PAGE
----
Bacteriocins, together with antibiotics and bacteriophages, make up a spectrum of antimicrobial compounds. Antibiotics are by far the most well-known and widely distributed agents used to control and limit microbial growth. Although bacteriocins and bacteriophages were described concurrently with antibiotics, the latter was the most quickly and widely adopted in the West due to 1) ease of production, and 2) their generally wide activity spectrum. However, the widespread use of antibiotics has led to the emergence of antimicrobial resistance (AMR), which threatens human health. Additionally, microbiome studies are revealing the therapeutic and commensal nature of many of the microbes living in and on humans, demonstrating that beneficial microbes are removed through broad-spectrum antibiotic use. The use of antibiotics in industrial applications can also be prohibitively expensive.

Bacteriophages, or phages, are viruses that infect bacteria. Like bacteriocins, they were not widely adopted throughout the world during the 20th century.  Rather, phage use has been selective, with most health-related research being done in Russia and the country of Georgia, while phage use in the food industry has begun to be implemented in the dairy industry in the US and the Netherlands.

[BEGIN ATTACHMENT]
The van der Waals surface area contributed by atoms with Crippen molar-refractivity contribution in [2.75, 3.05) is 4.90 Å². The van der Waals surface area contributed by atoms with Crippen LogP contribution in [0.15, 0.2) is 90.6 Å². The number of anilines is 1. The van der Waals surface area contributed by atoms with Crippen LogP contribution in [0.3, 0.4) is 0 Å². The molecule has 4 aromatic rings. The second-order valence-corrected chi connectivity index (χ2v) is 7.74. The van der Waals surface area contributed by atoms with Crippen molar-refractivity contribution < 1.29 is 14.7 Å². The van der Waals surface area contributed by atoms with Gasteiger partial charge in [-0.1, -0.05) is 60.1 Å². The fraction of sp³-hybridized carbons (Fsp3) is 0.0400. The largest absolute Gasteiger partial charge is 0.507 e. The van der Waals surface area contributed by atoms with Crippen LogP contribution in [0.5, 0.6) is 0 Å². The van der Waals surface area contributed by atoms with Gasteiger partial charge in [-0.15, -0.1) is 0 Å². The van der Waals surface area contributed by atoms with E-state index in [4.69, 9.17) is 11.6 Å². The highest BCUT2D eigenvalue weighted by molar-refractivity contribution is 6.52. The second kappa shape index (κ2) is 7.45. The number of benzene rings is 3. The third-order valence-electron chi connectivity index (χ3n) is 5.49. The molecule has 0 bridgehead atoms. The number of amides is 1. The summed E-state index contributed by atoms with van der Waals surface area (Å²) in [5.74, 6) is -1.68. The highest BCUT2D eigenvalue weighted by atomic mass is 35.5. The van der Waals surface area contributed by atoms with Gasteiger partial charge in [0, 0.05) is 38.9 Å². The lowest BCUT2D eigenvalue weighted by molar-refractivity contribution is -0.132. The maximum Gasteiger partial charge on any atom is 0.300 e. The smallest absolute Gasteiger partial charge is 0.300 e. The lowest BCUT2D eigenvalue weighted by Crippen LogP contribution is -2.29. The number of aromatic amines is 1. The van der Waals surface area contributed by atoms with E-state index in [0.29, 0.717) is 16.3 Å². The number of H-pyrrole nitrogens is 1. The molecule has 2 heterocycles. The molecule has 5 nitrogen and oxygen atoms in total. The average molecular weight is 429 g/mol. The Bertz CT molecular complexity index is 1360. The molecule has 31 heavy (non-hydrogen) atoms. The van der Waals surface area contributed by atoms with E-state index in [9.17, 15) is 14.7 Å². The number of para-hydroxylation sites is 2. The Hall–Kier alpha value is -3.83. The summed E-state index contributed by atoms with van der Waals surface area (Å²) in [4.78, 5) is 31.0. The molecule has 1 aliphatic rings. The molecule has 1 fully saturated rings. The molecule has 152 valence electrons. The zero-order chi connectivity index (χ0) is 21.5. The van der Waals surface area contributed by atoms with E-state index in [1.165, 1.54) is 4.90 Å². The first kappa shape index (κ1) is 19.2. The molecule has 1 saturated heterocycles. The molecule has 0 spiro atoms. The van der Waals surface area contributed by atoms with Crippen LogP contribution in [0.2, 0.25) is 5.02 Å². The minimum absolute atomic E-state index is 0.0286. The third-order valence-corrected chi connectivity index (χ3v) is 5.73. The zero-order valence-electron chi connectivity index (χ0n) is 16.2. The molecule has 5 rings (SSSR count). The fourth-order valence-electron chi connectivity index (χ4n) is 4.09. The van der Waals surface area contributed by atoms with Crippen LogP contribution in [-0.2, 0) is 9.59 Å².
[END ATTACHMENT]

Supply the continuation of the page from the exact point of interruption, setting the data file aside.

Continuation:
Indeed, phages offer advantages to antibiotics in terms of their specificity, as they can target individual species. However, there are drawbacks to phage use, particularly in terms of unwanted phage integration into the bacterial genome, a state called lysogeny,, which can make controlling phage reproduction difficult. Additionally, phages themselves are self-replicating entities, which can add another layer of uncertainty to their use.

Bacteriocins are ribosomally-synthesized peptides secreted by bacteria that are capable of targeting either a wide or narrow spectrum of bacteria. Their small size limits the metabolic strain on the host, and they are found in hundreds of known species. Their mechanism of action can be specific or broad, making the development of resistance a less likely occurrence. Additionally, bacteriocins are needed in much smaller quantities to kill bacteria than antibiotics. These qualities make bacteriocins an attractive alternative to antibiotics in the context of AMR (Antimicrobial resistance).